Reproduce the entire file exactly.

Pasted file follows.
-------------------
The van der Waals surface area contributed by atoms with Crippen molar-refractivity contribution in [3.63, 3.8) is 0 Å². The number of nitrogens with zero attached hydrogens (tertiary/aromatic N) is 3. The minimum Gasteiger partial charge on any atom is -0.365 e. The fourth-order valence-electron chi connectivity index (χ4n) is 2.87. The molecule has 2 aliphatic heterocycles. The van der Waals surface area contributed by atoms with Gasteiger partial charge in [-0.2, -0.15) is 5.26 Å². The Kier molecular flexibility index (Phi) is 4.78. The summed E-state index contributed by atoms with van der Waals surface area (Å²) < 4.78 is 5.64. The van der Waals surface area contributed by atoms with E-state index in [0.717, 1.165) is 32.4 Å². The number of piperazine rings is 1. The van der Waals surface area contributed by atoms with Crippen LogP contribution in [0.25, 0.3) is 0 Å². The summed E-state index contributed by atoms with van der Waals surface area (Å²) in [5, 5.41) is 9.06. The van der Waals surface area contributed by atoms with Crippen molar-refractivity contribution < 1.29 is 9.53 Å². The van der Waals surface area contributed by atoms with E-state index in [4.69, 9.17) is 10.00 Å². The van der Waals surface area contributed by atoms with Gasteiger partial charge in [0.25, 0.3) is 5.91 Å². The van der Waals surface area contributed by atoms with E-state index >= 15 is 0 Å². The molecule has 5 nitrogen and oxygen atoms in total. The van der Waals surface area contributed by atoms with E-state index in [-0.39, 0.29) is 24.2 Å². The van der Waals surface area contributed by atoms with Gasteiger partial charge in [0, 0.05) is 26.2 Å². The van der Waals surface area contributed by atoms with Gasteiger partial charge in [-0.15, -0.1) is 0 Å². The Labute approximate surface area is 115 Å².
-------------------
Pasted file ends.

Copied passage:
The van der Waals surface area contributed by atoms with Crippen molar-refractivity contribution in [3.63, 3.8) is 0 Å². The number of nitrogens with zero attached hydrogens (tertiary/aromatic N) is 3. The minimum Gasteiger partial charge on any atom is -0.365 e. The fourth-order valence-electron chi connectivity index (χ4n) is 2.87. The molecule has 2 aliphatic heterocycles. The van der Waals surface area contributed by atoms with Gasteiger partial charge in [-0.2, -0.15) is 5.26 Å². The Kier molecular flexibility index (Phi) is 4.78. The summed E-state index contributed by atoms with van der Waals surface area (Å²) < 4.78 is 5.64. The van der Waals surface area contributed by atoms with E-state index in [0.717, 1.165) is 32.4 Å². The number of piperazine rings is 1. The van der Waals surface area contributed by atoms with Crippen LogP contribution in [0.25, 0.3) is 0 Å². The summed E-state index contributed by atoms with van der Waals surface area (Å²) in [5, 5.41) is 9.06. The van der Waals surface area contributed by atoms with Crippen molar-refractivity contribution < 1.29 is 9.53 Å². The van der Waals surface area contributed by atoms with E-state index in [4.69, 9.17) is 10.00 Å². The van der Waals surface area contributed by atoms with Gasteiger partial charge in [0.25, 0.3) is 5.91 Å². The van der Waals surface area contributed by atoms with E-state index >= 15 is 0 Å². The molecule has 5 nitrogen and oxygen atoms in total. The van der Waals surface area contributed by atoms with E-state index in [-0.39, 0.29) is 24.2 Å². The van der Waals surface area contributed by atoms with Gasteiger partial charge in [0, 0.05) is 26.2 Å². The van der Waals surface area contributed by atoms with Gasteiger partial charge in [-0.15, -0.1) is 0 Å². The Labute approximate surface area is 115 Å².